Steamboat skiers lend a hand in New York |

Steamboat skiers lend a hand in New York

For Steamboat Springs Winter Sports Club coach Tony Lodico, it's been an every-summer kind of thing for nearly two decades.

For a group of the athletes he is helping through their careers, it was something they'll never forget.

Lodico first set foot in Camp Iroquois on the banks of Keuka Lake, in upstate New York's Finger Lakes region, when he was just 15, helping his then-gym teacher with a camp for at-risk youths from the region.

Now 34, Lodico said his annual pilgrimage back to that camp hasn't lost any of its meaning.

"The campers are just unbelievable," he said. "They're a bunch of really tough kids and they come from rough places, but by the end of the week, you see the effect the camp has, that they're still a bunch of 11-year-old kids who are funny and smile and just have fun once they drop the tough-guy attitude."

The camp is put on by the New York State Sheriffs Association, with law enforcement agencies from across the state sending children between ages 9 and 12 for one of six weeks on the shores of the lake.

Recommended Stories For You

Lodico has spent most of the past 10 years in Steamboat Springs and most of that time working with the Steamboat Springs Winter Sports Club. He now heads up the freeskiing efforts, guiding skiers in events like half-pipe and slope-style. This summer, he also served as one of the New York camp's administrators, and facing a shortage of help this summer, he turned to teenagers he trusted and got three volunteers willing to make the trip to New York. Skiers Gracie Whelihan, Penn Lukens and Pelle Seiler opted in.

"It's such an intense kind of week. They really made some closer friends than they might have expected in two weeks," Lodico said. "It's a lot of work, and it's such an intense week. Obviously it's not all work, but it's always a lot of fun."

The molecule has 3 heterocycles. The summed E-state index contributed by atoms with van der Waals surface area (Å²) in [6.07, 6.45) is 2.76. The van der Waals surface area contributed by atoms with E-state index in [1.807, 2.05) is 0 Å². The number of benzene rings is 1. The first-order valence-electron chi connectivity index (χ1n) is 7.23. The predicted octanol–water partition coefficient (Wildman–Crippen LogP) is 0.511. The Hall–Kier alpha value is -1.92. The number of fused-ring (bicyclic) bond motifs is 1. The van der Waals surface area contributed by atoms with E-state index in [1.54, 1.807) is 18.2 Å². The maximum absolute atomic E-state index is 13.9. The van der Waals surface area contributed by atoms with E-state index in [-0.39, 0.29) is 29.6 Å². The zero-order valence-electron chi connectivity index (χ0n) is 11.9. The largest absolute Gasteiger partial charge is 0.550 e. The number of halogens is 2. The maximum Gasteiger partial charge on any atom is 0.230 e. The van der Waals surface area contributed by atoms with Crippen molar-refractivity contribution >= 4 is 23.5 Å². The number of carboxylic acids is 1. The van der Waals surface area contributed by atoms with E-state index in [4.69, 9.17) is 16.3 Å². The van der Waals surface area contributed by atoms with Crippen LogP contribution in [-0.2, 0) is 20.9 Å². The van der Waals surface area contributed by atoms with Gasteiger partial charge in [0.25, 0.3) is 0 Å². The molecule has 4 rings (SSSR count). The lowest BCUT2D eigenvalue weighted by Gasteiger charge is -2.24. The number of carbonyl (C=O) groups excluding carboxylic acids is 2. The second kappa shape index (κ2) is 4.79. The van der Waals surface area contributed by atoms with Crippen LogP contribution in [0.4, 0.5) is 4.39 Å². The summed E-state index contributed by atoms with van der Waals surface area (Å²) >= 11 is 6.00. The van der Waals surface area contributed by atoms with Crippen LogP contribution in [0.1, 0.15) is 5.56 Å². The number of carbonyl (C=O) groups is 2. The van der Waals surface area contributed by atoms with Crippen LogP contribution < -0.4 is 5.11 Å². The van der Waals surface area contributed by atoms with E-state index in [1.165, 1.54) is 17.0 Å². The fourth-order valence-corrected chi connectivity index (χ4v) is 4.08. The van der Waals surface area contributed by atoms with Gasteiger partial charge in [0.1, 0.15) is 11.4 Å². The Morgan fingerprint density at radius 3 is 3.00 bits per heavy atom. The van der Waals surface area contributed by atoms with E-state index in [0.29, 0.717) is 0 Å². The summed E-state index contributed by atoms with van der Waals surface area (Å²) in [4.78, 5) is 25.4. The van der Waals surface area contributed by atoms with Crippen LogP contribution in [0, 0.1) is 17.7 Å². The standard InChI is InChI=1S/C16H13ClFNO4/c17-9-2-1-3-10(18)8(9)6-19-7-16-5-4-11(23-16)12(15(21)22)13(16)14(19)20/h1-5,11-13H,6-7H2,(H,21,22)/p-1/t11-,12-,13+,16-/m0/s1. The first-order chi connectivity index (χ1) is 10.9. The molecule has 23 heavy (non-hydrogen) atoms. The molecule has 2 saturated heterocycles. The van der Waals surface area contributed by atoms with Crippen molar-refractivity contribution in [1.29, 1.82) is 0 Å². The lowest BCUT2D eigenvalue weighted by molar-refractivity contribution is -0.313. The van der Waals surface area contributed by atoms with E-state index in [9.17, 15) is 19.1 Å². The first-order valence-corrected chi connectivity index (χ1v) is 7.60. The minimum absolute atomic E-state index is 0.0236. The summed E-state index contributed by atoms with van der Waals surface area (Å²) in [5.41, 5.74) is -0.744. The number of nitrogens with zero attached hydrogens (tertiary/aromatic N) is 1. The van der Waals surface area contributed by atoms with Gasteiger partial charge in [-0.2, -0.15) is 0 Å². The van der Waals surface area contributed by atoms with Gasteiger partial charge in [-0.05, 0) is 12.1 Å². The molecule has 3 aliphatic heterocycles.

A lot of the fun comes in seeing the payoff for the kids, Lodico said.

Whelihan, a recent graduate of Steamboat Springs High School, said she constantly was learning. Some of the lessons were useful at the time, like figuring out how to soothe a homesick camper. Others should last longer.

"We learned how to interact with the kids, how to make them feel great and have fun," she said. "They'd show up and they were all shy and timid, but to see them break out and have fun, it's just so cool.

"I hope I can go back next year. You are outdoors all the time and working, but not really. You're really just having fun."

The week usually starts with a swim, whether or not those arriving on buses know how to handle themselves in the water.

"It's only chest-deep water," he said. "Still, we generally need to make a few rescues. One kid who came from the Bronx, he was a tough kid, but he jumped in and we had to pull him out. He was giving a lot of the other counselors grief all week, but every time he saw me, he said 'Man, you saved me life. We're straight.'"

The days are then split between terra firma sports like soccer and football and water-based activities like swimming, canoeing and sailing. Lodico said it's not the kind of crowd that thrives on downtime. Between the activities and everyday presentations from sheriffs on everything from bicycle safety to the K9 unit, there's little time to sit around and do nothing.

"Our goal is to exhaust them," he said.

It's noteworthy that the goal isn't anything like reform or counseling, but some of that comes about, almost unintentionally.

The camp is meant to give young people who've had brushes with the law time away from what are often violent and stressful situations at home.

"A lot of the kids, you don't even have to try and they'll open up and talk about some of their past," he said. "We get kids from down by (New York City) and from inner-city Rochester and from other cities and towns around the state. Generally they've been disruptive in school or a lot of times their brothers or parents have been arrested or they're coming from pretty violent situations. It's really just a week of vacation. Once you get them out of those situations, they're funny and polite, well, not always polite, but they're great kids."

To reach Joel Reichenberger, call 970-871-4253 or email

Go back to article